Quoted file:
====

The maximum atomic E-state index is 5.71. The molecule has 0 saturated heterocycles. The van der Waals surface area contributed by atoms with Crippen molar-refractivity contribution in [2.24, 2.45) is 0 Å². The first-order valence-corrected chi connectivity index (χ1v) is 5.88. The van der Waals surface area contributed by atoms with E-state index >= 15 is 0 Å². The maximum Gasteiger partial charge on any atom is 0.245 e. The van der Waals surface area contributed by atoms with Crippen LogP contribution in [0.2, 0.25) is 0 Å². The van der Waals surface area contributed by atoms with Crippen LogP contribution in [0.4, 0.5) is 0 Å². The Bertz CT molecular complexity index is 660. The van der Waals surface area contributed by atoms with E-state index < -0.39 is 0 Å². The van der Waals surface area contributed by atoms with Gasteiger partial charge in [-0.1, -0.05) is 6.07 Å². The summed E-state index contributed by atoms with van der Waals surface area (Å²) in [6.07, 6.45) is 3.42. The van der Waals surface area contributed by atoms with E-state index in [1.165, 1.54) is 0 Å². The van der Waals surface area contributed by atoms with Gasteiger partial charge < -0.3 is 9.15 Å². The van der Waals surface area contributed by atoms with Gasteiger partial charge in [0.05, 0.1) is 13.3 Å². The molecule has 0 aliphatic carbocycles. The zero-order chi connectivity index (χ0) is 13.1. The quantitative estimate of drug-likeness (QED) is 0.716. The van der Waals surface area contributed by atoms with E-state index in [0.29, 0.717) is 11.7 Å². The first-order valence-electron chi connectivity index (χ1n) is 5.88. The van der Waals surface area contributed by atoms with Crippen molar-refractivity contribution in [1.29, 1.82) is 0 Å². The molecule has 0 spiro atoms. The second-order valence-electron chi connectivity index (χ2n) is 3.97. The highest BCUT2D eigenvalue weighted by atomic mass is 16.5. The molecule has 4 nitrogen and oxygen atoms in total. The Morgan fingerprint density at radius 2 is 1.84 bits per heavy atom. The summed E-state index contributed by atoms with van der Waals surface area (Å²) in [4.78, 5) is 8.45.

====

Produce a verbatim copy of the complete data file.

The maximum atomic E-state index is 5.71. The molecule has 0 saturated heterocycles. The van der Waals surface area contributed by atoms with Crippen molar-refractivity contribution in [2.24, 2.45) is 0 Å². The first-order valence-corrected chi connectivity index (χ1v) is 5.88. The van der Waals surface area contributed by atoms with E-state index >= 15 is 0 Å². The maximum Gasteiger partial charge on any atom is 0.245 e. The van der Waals surface area contributed by atoms with Crippen LogP contribution in [0.2, 0.25) is 0 Å². The van der Waals surface area contributed by atoms with Crippen LogP contribution in [0.4, 0.5) is 0 Å². The Bertz CT molecular complexity index is 660. The van der Waals surface area contributed by atoms with E-state index < -0.39 is 0 Å². The van der Waals surface area contributed by atoms with Gasteiger partial charge in [-0.1, -0.05) is 6.07 Å². The summed E-state index contributed by atoms with van der Waals surface area (Å²) in [6.07, 6.45) is 3.42. The van der Waals surface area contributed by atoms with E-state index in [1.165, 1.54) is 0 Å². The van der Waals surface area contributed by atoms with Gasteiger partial charge < -0.3 is 9.15 Å². The van der Waals surface area contributed by atoms with Gasteiger partial charge in [0.05, 0.1) is 13.3 Å². The molecule has 0 aliphatic carbocycles. The zero-order chi connectivity index (χ0) is 13.1. The quantitative estimate of drug-likeness (QED) is 0.716. The van der Waals surface area contributed by atoms with E-state index in [0.29, 0.717) is 11.7 Å². The first-order valence-electron chi connectivity index (χ1n) is 5.88. The van der Waals surface area contributed by atoms with Crippen molar-refractivity contribution in [1.29, 1.82) is 0 Å². The molecule has 0 spiro atoms. The second-order valence-electron chi connectivity index (χ2n) is 3.97. The highest BCUT2D eigenvalue weighted by atomic mass is 16.5. The molecule has 4 nitrogen and oxygen atoms in total. The Morgan fingerprint density at radius 2 is 1.84 bits per heavy atom. The summed E-state index contributed by atoms with van der Waals surface area (Å²) in [4.78, 5) is 8.45.